Sleepy Hollow Parents Organize Academic Summer Camp

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| by Elaine Marranzano |  

Surprised by the lack of summer school for young children, local parents are organizing something of their own to fill the gap.

Sleepy Hollow residents Michael Kampen and Rachel Schroeder are spearheading efforts to create an academic summer camp for children about to enter first grade in the Tarrytown School District.

“When our daughter left kindergarten, she was already struggling,” said Kampen. “We naturally assumed the school would have a summer program so she didn’t fall further behind, but there is nothing.”

Kampen and Schroder and two other families are in talks with Tarrytown School Superintendent Dr. Christopher Clouet about a pilot program to start this summer for children entering first grade with a primary focus on literacy and some math.

“We are taking care of our own daughter’s extra academic needs by teaching her at home and paying for some very expensive programs,” said Kampen, “but we realized there is no affordable program to help other young children in the district avoid the ‘summer slide.’”

It is well- documented that during the long summer weeks children forget a lot of what they just learned. The Tarrytown School District offers summer school only for high school students.

“Its focus is on helping kids graduate,” said Clouet “but literacy is best mastered when children are younger.”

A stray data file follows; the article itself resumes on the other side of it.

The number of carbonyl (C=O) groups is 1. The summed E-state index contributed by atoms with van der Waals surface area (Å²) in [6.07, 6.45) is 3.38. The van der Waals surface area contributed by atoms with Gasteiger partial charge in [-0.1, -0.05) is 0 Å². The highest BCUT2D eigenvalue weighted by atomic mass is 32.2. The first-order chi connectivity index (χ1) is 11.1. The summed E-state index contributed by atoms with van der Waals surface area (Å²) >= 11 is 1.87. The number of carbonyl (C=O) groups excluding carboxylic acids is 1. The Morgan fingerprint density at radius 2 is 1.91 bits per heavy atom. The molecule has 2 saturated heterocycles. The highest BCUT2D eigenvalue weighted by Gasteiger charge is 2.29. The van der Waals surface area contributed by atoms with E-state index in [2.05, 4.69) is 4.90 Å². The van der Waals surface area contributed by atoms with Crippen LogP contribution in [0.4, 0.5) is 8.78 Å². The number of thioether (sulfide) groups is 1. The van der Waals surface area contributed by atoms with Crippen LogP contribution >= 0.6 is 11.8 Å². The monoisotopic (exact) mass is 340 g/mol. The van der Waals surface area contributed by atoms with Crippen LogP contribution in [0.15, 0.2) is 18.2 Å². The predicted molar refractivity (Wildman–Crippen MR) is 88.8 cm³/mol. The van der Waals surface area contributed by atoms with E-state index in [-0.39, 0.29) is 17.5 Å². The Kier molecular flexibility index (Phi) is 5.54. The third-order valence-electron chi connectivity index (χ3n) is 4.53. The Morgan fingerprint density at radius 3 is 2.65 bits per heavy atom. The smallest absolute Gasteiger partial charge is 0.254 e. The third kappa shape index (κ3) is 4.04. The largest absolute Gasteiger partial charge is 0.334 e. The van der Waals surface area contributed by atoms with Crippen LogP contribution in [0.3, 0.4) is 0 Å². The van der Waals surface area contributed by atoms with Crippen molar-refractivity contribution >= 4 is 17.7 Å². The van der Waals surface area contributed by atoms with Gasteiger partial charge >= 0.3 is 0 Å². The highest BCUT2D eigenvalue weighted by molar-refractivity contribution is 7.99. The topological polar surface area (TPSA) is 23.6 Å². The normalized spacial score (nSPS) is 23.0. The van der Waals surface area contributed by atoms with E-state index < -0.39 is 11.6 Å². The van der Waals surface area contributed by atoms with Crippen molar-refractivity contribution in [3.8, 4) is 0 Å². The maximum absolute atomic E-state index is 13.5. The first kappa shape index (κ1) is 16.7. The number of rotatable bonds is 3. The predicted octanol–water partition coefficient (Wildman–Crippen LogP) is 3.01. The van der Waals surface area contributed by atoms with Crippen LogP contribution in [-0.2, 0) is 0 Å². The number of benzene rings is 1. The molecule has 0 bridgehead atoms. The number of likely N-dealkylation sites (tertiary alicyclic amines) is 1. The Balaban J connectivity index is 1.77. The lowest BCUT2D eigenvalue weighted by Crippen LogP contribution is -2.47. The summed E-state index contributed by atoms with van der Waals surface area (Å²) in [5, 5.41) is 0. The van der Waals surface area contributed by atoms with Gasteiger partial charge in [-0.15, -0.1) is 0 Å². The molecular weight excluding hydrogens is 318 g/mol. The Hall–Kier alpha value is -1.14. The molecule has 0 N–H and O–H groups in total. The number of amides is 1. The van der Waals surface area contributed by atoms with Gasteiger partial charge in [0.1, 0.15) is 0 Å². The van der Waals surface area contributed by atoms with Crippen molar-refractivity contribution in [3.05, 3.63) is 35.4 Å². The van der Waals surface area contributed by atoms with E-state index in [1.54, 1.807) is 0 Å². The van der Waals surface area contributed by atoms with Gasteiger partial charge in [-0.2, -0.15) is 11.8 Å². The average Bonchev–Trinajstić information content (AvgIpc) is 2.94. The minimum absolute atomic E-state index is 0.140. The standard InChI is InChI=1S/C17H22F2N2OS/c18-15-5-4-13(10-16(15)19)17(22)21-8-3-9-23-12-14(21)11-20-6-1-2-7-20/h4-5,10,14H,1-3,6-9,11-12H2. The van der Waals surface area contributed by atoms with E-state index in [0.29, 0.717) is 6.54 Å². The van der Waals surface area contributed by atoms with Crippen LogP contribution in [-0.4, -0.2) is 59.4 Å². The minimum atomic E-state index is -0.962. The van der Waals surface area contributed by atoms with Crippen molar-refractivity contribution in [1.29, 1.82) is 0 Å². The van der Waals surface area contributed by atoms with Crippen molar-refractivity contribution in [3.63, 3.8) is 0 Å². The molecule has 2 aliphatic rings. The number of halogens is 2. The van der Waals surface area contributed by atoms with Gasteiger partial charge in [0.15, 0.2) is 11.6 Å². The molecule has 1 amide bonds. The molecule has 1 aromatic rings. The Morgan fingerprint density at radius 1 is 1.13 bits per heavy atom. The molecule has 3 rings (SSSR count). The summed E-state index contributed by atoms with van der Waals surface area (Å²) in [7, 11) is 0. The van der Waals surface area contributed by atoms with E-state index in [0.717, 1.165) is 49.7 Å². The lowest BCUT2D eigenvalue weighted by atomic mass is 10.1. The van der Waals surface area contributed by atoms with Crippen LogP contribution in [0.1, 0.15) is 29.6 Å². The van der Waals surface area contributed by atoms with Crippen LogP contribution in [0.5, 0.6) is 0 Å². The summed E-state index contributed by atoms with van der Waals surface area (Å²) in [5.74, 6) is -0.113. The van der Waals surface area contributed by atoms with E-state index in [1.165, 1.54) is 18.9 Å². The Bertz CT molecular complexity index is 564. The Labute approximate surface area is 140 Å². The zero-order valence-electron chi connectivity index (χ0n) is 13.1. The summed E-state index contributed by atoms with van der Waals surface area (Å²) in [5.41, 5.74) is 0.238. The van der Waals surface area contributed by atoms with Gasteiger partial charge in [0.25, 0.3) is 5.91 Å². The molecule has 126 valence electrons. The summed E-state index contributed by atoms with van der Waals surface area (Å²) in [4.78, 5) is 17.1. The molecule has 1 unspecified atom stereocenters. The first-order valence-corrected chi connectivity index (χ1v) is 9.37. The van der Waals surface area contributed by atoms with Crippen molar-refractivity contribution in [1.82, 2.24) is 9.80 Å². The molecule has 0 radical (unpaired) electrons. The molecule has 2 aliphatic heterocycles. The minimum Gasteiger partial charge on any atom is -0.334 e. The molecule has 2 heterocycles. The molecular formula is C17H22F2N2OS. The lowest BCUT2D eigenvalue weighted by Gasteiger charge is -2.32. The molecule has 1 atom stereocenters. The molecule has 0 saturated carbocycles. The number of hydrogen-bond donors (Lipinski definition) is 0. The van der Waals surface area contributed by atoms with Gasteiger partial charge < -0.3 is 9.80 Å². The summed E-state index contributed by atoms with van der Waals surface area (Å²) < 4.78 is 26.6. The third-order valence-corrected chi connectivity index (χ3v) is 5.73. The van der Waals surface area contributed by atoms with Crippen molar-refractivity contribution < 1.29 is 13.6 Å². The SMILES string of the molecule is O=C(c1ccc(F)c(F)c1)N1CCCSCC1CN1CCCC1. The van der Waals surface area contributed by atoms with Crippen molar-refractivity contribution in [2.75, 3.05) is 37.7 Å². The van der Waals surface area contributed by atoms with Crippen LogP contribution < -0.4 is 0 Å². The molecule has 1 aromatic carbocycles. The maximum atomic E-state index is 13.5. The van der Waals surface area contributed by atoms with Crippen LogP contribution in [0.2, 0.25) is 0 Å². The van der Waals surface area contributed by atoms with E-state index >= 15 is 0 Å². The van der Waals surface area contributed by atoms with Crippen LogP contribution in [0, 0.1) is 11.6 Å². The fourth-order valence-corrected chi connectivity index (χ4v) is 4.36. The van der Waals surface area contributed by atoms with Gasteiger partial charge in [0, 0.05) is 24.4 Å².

The vision for the academic summer camp pilot is a six to ten-week program for 15 to 18 children and three teachers. Mornings would focus on academics, while the afternoons would be more about fun and play, perhaps incorporating math or reading games. The program would take place at one of the public school buildings and be open to everyone with a sliding-scale tuition.

Unlike summer school offered through the district, which is funded by taxpayers, Kampen and Schroeder are raising money through grants and individual donations to fund the academic camp, even offering a dollar for dollar match for individual contributions out of their own pocket.

“It’s impressive that they are channeling their passion for children who need a little extra boost into a program,” said Clouet who added that the school district’s role may include providing space, identifying teachers and possible funding sources and curriculum development.

“Our intent with this pilot program is to benchmark the results and show that it works,” said Kampen. ”We think an academic camp like this will strengthen the school system.”

Benchmarked data generated from the pilot program will be used to lobby New York State to fund the continuation of the program in the future, according to Kampen.

For more information about the academic summer camp or to make a donation or volunteer, please send a message to:

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